Motti Wilhelm

Count Mitzvot Not Membership

A Family Hangs a Mezuzah in Portland, OR

From our start we’ve been obsessed with demography.

Jacob’s family is counted as they enter Egypt (there are 70), at the Exodus there are 600,000. A year later Moshe conducts the first census and before he passes a second one, described in our Parsha – Pinchas. Joshua counted the people as did David.

Today, Brandeis University has a center dedicated to surveying and analyzing Jewish communities.

The results are somewhat predictable: Affiliation is down, assimilation is up, feelings towards Israel are changing and antisemitism maintains a worrying presence.

The words “Pew Study” contain a full agenda for any Jewish communal meeting.

Yet, a beautiful trend is not getting the attention it deserves.

A recent study of our Portland Jewish community confirmed that which the 2020 Pew Study shared: Jews love doing Mitzvot.

In Portland:

  • 75% lit Chanukah Candles last year (Pew reports 80% of Jews own a Menorah)
  • 58% attended a Seder (in line with national average of 60%)
  • 48% have a Mezuza (the national average is a whopping 66%!)
  • 25% keep some form of Kosher (higher than the national average of 17%)

Jewish institutions are vital, they are also facing significant challenges. In Portland only 20% belong to a congregation (the national average is 35%).

But the data is saying that engagement with Judaism is higher than connection to its institutions.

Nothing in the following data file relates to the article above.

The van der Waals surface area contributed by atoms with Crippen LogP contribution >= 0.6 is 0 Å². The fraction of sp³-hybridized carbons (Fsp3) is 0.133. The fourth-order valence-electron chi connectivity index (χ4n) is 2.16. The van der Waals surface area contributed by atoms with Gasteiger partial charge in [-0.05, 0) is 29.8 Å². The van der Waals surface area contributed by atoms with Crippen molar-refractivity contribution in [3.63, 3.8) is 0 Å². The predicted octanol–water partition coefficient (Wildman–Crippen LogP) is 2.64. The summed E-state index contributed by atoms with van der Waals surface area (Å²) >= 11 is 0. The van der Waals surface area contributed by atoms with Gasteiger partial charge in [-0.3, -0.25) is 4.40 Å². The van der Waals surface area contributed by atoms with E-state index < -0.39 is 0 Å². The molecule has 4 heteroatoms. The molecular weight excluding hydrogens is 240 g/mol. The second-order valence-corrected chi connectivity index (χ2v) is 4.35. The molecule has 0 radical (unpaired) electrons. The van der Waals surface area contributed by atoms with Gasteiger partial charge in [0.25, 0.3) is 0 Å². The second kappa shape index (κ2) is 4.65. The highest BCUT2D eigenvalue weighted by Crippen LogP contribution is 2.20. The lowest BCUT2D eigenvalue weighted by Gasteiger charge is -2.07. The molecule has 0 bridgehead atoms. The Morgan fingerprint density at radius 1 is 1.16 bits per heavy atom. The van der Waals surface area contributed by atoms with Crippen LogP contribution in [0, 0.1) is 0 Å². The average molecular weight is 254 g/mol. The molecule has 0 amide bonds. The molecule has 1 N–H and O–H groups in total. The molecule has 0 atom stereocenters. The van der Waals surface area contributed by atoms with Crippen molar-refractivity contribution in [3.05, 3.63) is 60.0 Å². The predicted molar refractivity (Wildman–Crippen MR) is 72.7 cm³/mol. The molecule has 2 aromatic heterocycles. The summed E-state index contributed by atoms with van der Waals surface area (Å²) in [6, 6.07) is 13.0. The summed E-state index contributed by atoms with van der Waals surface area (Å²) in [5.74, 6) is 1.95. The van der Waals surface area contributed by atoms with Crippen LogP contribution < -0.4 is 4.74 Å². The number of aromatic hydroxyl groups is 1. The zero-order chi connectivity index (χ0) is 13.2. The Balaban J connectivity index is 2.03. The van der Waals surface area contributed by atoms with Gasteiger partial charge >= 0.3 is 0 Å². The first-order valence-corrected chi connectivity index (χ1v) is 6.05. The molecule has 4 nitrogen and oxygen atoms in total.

Perhaps we need to focus less on affiliation types and levels and nurture the peoples thirst for Mitzvot: To make Shabbat candles, Challot, Mezuzot, Tefillin and Chanukah candles more available.

Can you imagine grant agencies supporting the creation of Kosher restaurants and Judaica shops?

In the Torah’s two censuses the key to being counted was the eligibility to go to war on behalf of the Jewish people.

I am confident that were Pew to ask the question “are you willing and able to defend the Jewish people and what they stand for?” we would get a near 100% participation rate. We love our Judaism and our Mitzvot.

About the Author
Rabbi Motti Wilhelm received his diploma of Talmudic Studies from the Rabbinical College of Australia & New Zealand in 2003 and was ordained as a rabbi by the Rabbinical College of America and Israel’s former chief Rabbi Mordecha Eliyahu in 2004. He was the editor of Kovetz Ohelei Torah, a respected Journal of Talmudic essays. He lectures on Talmudic Law, Medical Ethics and a wide array of Jewish subjects and has led services in the United States, Canada, Africa and Australia. His video blog Rabbi Motti's Minute is highly popular as are his weekly emails. Rabbi Wilhelm and his wife Mimi lead Chabad SW Portland as Shluchim of the Lubavitcher Rebbe.
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